🏍️ MOGO, a Kenyan motorcycle loan program, uses SaaS to lock motorbikes via their GPS if their buyers stop making payments. Even if 99% of the price has been paid, a motorcycle may be locked and repossessed. Kenya has seen plenty of scuffles between motorcycle owners and MOGO officials out to repossess their bikes. The owners accuse MOGO of being exploitative, and of taking advantage of their low economic status.

🏠 Perhaps a trash can should just be a trash can. In our Quartz Obsession podcast episode “Smart homes: Built to crash,” Quartz’s Julia Malleck discusses how SaaS models turn smart home devices from barely functioning junk to not-at-all-functioning junk if your subscription runs out.


In March, Ali Idd’s cell phone suddenly stopped working. Idd, an engineer in Nairobi, had subscribed to a cell phone plan from Safaricom, one of Kenya’s leading mobile providers. “I had not used the number for 11 months,” he told Quartz. “And when my sister sent me $20 through the mobile money transfer service M-Pesa, I could not retrieve the cash.”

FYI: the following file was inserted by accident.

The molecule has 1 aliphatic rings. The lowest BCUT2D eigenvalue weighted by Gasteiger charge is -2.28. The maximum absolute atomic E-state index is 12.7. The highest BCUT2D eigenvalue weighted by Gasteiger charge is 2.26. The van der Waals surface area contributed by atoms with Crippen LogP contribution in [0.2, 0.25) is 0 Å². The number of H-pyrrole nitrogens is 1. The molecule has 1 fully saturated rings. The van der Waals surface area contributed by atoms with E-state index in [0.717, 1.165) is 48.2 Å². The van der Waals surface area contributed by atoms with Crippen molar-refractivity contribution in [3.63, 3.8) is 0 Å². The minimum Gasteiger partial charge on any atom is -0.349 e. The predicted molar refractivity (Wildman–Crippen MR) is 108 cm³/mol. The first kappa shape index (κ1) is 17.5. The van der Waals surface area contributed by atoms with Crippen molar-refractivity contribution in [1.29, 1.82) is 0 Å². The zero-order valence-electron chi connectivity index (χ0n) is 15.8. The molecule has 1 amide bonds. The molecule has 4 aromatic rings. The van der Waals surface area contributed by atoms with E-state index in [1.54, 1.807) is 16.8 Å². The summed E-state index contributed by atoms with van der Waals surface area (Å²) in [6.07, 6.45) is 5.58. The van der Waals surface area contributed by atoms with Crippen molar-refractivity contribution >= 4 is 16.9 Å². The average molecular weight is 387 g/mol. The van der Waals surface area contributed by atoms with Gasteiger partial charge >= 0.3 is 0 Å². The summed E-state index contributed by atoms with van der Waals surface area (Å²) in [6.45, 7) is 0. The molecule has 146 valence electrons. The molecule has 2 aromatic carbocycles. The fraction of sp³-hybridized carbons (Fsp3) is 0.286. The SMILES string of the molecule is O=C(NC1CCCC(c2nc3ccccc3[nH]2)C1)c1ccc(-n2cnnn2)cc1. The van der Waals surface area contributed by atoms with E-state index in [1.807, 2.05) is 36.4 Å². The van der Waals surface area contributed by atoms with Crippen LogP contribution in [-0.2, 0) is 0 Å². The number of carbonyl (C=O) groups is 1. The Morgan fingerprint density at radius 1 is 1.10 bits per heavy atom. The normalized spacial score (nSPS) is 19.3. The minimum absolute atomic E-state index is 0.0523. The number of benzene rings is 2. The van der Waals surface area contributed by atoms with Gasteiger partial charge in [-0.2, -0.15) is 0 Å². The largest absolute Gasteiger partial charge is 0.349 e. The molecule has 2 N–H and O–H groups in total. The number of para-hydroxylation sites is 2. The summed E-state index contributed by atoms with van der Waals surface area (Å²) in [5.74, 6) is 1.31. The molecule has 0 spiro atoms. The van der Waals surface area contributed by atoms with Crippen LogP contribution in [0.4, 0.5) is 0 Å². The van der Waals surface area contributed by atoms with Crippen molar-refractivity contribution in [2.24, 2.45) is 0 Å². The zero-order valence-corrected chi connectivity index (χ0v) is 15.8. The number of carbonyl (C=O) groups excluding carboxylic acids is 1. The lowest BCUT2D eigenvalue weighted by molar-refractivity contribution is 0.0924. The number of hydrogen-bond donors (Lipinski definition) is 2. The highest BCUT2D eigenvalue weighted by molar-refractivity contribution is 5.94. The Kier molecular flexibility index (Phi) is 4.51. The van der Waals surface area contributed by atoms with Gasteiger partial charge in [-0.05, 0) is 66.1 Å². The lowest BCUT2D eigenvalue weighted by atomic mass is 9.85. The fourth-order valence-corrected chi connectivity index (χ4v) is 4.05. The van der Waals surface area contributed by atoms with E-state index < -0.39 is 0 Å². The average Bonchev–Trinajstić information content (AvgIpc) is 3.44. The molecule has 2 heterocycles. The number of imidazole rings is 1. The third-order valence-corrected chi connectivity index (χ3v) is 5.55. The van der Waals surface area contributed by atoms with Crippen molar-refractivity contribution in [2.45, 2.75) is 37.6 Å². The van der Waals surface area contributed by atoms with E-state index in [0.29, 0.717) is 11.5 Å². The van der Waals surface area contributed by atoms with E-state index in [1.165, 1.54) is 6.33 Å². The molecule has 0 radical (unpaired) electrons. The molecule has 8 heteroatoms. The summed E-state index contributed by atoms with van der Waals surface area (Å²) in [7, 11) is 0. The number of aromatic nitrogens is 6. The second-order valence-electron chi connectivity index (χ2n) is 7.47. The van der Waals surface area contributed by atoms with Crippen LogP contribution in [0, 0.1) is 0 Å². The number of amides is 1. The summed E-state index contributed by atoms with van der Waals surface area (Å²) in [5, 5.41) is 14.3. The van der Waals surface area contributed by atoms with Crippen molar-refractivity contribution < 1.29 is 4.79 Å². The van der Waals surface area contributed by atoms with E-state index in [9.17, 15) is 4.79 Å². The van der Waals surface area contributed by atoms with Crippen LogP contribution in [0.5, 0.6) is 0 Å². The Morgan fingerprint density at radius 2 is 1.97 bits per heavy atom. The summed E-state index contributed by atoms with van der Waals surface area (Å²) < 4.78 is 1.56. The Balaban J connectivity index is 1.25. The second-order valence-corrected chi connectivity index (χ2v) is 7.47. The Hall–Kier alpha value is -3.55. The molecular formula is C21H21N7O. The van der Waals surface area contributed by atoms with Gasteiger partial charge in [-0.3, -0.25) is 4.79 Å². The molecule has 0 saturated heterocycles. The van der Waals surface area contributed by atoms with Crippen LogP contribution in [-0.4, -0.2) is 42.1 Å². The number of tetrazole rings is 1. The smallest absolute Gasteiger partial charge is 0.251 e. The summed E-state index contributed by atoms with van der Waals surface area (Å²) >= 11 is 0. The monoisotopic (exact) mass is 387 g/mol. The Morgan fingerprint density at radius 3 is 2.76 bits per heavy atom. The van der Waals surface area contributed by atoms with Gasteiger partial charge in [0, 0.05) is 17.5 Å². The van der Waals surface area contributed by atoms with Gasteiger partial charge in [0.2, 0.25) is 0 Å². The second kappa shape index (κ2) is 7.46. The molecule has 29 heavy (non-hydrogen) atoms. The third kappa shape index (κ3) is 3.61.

It turned out that his mobile number had, in that interim, been put back on the market for sale—even though he hadn’t been warned in any way that this would happen. In a country like Kenya, with a robust mobile payments ecosystem, canceling a phone number can mean suspending access to the money in a mobile wallet. Safaricom usually deactivates sim cards that have not been in use for six months, regardless of the mobile money balance. Idd had to “repurchase” his number to get his cash out. “I was upset,” he said. “It took me three weeks to decide on paying for the same number and reclaiming it.”